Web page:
An environmentally friendly foam was developed that can be used as an alternative to polystyrene foam, or Styrofoam™. The foam is made mostly from nanocrystals of cellulose, the most abundant plant material on Earth. The researchers also developed an environmentally friendly and simple manufacturing process to make the foam using water as a solvent instead of other harmful solvents.

Made from petroleum, Styrofoam is used in everything from coffee cups to materials for building and construction, transportation, and packaging industries. But it is made from toxic ingredients, depends on petroleum, does not degrade naturally, and creates pollution when it burns.

While other researchers have created other cellulose-based foams, the plant-based versions haven't performed as well as Styrofoam. They are not as strong, don't insulate as well, and degraded at higher temperatures and in humidity. To make cellulose nanocrystals, researchers use acid hydrolysis, in which acid is used to cleave chemical bonds.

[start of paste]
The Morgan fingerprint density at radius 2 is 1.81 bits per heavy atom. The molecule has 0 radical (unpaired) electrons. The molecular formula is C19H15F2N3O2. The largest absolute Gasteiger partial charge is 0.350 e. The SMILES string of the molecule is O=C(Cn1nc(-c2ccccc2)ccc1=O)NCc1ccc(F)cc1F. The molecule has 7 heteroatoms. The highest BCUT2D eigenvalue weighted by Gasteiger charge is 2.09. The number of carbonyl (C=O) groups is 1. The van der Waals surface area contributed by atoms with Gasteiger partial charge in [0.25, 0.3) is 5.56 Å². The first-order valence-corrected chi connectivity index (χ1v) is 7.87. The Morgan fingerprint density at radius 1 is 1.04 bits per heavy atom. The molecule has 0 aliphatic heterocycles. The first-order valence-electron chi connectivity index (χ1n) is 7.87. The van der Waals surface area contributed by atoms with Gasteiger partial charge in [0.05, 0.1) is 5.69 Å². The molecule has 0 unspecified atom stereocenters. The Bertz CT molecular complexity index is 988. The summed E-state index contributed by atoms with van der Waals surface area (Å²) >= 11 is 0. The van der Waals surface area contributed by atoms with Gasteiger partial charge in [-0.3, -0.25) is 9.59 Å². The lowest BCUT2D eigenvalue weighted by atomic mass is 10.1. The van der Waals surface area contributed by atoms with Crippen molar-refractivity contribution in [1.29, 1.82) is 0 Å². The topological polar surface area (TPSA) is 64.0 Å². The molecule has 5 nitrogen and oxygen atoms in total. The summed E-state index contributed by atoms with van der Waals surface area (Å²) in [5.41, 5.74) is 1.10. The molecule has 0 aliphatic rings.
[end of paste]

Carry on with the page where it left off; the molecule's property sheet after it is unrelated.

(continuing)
The new material is made of about 75 percent cellulose nanocrystals from wood pulp. They added polyvinyl alcohol, another polymer that bonds with the nanocellulose crystals and makes the resultant foams more elastic. The material contains a uniform cellular structure that means it is a good insulator and is very lightweight and able to support up to 200 times its weight without changing shape. It degrades well and burning it doesn't produce polluting ash.

For more information, contact Amir Ameli, assistant professor, School of Mechanical and Materials Engineering, at This email address is being protected from spambots. You need JavaScript enabled to view it.; 509-372-7442.